I have a question about Dirac delta (not as in a matlab function, my question is related to its theory)
Assume that you have a vector v. If the value of v is equal to zero then the result of the dirac delta of v is zero (so, it does not matter it is a vector or scalar) If the value of v is not zero then what is the result of the dirac delta function of the vector v? Is the result a vector or scalar value ?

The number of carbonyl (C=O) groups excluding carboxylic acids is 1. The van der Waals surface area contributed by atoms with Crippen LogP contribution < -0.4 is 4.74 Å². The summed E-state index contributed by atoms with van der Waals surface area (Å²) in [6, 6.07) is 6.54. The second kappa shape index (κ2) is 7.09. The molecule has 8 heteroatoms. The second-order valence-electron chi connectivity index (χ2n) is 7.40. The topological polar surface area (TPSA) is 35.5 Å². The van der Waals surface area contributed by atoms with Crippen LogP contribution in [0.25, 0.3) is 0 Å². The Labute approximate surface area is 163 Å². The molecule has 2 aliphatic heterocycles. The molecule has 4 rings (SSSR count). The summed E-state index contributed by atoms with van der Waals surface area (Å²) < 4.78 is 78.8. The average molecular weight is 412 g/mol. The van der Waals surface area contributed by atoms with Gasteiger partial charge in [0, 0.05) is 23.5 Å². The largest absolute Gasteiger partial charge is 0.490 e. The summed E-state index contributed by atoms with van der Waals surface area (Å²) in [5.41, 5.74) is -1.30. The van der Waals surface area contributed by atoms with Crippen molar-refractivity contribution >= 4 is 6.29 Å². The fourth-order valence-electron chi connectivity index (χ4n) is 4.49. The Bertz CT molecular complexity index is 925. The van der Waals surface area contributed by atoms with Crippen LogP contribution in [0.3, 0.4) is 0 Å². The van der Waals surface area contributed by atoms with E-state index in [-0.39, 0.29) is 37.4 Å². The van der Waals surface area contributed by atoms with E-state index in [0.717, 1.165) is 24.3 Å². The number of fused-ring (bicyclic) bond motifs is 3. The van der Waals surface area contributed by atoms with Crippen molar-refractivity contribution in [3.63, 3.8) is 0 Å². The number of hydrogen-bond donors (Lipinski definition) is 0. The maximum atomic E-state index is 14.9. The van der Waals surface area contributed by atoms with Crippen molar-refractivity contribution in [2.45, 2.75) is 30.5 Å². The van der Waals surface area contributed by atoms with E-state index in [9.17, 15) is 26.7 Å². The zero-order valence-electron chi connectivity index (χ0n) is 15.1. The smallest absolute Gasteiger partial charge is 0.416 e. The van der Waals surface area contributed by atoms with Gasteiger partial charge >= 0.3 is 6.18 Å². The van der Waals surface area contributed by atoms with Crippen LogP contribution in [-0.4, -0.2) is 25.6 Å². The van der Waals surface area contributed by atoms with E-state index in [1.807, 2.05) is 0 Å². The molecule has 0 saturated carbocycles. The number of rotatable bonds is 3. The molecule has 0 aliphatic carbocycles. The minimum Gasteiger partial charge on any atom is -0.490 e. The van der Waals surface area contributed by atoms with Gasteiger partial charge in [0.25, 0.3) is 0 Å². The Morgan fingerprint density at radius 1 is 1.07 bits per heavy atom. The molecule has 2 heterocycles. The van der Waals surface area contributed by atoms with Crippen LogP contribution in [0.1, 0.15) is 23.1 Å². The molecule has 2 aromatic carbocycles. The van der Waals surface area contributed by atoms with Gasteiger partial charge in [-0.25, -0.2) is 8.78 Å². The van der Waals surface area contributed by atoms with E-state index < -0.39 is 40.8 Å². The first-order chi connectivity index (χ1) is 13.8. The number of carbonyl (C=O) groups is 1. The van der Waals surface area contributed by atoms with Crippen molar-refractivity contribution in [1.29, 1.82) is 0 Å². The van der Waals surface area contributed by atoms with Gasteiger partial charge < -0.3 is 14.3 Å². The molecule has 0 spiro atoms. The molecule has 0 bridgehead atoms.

"Roger Stafford" wrote in message <email@example.com>... > "Sam " <firstname.lastname@example.org> wrote in message <email@example.com>... > > Hey y'all, I'm very confused as to how to numerically incorporate dirac delta behaviour into my differential equation. Maybe I'm using a wrong approach? I keep getting error messages to no avail. Any advice would be greatly appreciated! > > > > function dirac > > close all > > clc; clear > > > > %Parameters: > > G=1.07; > > w=2*pi; > > w0=(1.5)*w; > > B=(w0)/4; > > > > % Initial Conditions > > y0 = [0,0]; > > > > % Make a theta vs. time plot > > [t,y] = ode23(@f,[0 25],y0,,G,w,w0,B); > > > > hold all > > plot(t,y(:,1)) > > > > function dydt = f(t,y,G,w,w0,B) > > dydt = [y(2);-2*B*y(2)-(w0^2)*sin(y(1))+G*(w0^2)*cos(w*t)+dirac(t-5)]; > - - - - - - - - - - - > You cannot actually do numerical computation using the dirac delta function directly. It is only numerically meaningful in its integrated form as a unit step function. That is, its integral from 0 to 0 is understood to be 1. That of course is impossible for ordinary numerical integration to accomplish. For that reason you have to treat it in special ways such as with the method Bruno has suggested. Some of the symbolic tools are also able to handle it properly but never, never try to compute numerically with it directly. > > Roger Stafford